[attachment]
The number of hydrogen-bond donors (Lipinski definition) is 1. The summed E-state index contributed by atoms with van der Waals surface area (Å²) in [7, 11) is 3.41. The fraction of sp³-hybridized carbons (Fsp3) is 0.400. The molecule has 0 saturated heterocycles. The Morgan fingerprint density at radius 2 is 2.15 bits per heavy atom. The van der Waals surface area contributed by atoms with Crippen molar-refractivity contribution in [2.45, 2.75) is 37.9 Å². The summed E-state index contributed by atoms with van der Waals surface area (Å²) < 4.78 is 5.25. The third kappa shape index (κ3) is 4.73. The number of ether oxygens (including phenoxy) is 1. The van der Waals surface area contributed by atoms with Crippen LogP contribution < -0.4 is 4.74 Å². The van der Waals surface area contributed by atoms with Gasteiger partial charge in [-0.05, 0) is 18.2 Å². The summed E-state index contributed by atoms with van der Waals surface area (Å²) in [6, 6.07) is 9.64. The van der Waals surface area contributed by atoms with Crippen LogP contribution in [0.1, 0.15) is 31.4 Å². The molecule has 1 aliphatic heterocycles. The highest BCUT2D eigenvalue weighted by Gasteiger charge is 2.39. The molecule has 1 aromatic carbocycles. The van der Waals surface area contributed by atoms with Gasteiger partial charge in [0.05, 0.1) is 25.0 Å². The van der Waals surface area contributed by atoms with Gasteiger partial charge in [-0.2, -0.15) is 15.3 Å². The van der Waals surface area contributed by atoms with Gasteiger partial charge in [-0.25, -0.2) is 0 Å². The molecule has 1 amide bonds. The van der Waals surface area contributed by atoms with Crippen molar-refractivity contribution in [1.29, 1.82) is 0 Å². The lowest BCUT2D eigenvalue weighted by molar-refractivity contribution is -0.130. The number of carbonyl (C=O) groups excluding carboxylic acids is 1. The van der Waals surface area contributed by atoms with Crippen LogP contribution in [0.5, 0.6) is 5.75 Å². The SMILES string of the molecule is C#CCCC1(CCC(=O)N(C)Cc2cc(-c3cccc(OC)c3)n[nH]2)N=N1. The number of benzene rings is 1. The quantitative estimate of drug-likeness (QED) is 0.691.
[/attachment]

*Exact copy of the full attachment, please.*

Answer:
The number of hydrogen-bond donors (Lipinski definition) is 1. The summed E-state index contributed by atoms with van der Waals surface area (Å²) in [7, 11) is 3.41. The fraction of sp³-hybridized carbons (Fsp3) is 0.400. The molecule has 0 saturated heterocycles. The Morgan fingerprint density at radius 2 is 2.15 bits per heavy atom. The van der Waals surface area contributed by atoms with Crippen molar-refractivity contribution in [2.45, 2.75) is 37.9 Å². The summed E-state index contributed by atoms with van der Waals surface area (Å²) < 4.78 is 5.25. The third kappa shape index (κ3) is 4.73. The number of ether oxygens (including phenoxy) is 1. The van der Waals surface area contributed by atoms with Crippen LogP contribution < -0.4 is 4.74 Å². The van der Waals surface area contributed by atoms with Gasteiger partial charge in [-0.05, 0) is 18.2 Å². The summed E-state index contributed by atoms with van der Waals surface area (Å²) in [6, 6.07) is 9.64. The van der Waals surface area contributed by atoms with Crippen LogP contribution in [0.1, 0.15) is 31.4 Å². The molecule has 1 aliphatic heterocycles. The highest BCUT2D eigenvalue weighted by Gasteiger charge is 2.39. The molecule has 1 aromatic carbocycles. The van der Waals surface area contributed by atoms with Gasteiger partial charge in [0.05, 0.1) is 25.0 Å². The van der Waals surface area contributed by atoms with Gasteiger partial charge in [-0.2, -0.15) is 15.3 Å². The van der Waals surface area contributed by atoms with Gasteiger partial charge in [-0.25, -0.2) is 0 Å². The molecule has 1 amide bonds. The van der Waals surface area contributed by atoms with Crippen molar-refractivity contribution in [1.29, 1.82) is 0 Å². The lowest BCUT2D eigenvalue weighted by molar-refractivity contribution is -0.130. The number of carbonyl (C=O) groups excluding carboxylic acids is 1. The van der Waals surface area contributed by atoms with Crippen LogP contribution in [0.5, 0.6) is 5.75 Å². The SMILES string of the molecule is C#CCCC1(CCC(=O)N(C)Cc2cc(-c3cccc(OC)c3)n[nH]2)N=N1. The number of benzene rings is 1. The quantitative estimate of drug-likeness (QED) is 0.691.